Formed on the flanged portion of member 13 is an upwardly extending piece 14, the upper surface of which "rides the under side of a cam hereinafter described. Member 13 has a central D-shaped opening therein through which a D-shaped shaft slidably and non-rotatably extends. (Fig. 6) secured to cover and has a knob 18 attached to its end by means of screw 18 which is turned into a threaded axial hole in the shaft 15. As may be best seen in Figs. 6, 8. and 9, the bottom surface of knob 18 abuts an upwardly extending annular rib 88 on cover cooperating with bushing 11 to form an arcuate slot 8| concentric with shaft 15. The slot 8| acts as a guide for a downwardly extending pin 82 secured to knob 18. The ends of slot 8| serve as stops to limit the range of rotation of knob 18. As may best be seen in Fig. 6 a reduced portion of bushing 11 extends through a cam plate formed of relativelystii! sheet Imetal, the plate 83 4 being rigidly and non-rotatably secured on bushing 11. A stop washer 84 supports the bushing 11 and its assembled parts, since the washer is tightened into a circumferential groove in shaft 15 (Fig. 6).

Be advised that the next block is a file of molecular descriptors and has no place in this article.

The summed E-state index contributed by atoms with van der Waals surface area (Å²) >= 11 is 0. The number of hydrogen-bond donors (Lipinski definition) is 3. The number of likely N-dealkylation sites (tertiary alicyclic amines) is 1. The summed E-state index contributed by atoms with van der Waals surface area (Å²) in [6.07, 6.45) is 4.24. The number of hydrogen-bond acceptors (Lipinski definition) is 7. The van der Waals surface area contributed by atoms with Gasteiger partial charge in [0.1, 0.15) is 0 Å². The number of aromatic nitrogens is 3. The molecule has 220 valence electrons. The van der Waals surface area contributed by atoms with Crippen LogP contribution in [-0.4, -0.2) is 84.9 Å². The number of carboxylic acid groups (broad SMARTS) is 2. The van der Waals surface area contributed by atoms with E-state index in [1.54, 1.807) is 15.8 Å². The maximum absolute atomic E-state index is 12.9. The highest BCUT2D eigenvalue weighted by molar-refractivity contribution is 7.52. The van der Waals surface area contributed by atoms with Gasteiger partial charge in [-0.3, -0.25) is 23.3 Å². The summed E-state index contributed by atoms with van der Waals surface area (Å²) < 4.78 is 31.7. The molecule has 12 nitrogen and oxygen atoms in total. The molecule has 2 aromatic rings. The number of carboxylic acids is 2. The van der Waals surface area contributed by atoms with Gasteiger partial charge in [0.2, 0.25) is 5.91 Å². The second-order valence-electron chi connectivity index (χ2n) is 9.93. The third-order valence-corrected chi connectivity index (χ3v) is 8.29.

Cam plate 83 has a depending tab 85 to which is secured by any suitable means, such as welding, an upwardly extending tab 81 formed on a cam track 88 centrally of its length adjustment and support for each end of cam track 88 is provided by ilanged screws 98 and 9| (Fig. 3). Screw 9| passes through plate 83 and is threaded into cam 88. It therefore extends loosely through an externally threadedbushing 92. The bushing is threaded into cam plate l83 and thus provides a guide for the screw 9|, the flange of which screw rests against the upper face of plate 83 or against the bushing end, in case the bushing is threaded upwardly so as to extend above the plate.
Screw 98 extends loosely through plate 83, with the screw flange bearing on the upper side of the plate, and is threaded into offset tab 83 forming part of the upper end of cam 88.
The heads of screws 88 and 9| are accessible through holes in cover Adjustment of screw` 9| positions the lower extremity of cam track 88 relative to the cam plate 83, and therefore determines the degree to which the cam follower 13-14 (and the metering valve 58) will be thrust downwardly for high fire when this portion of the cam is brought to bear against the cam follower. Adjustment ofthe bushing 92 provides a ne adjustment of this position.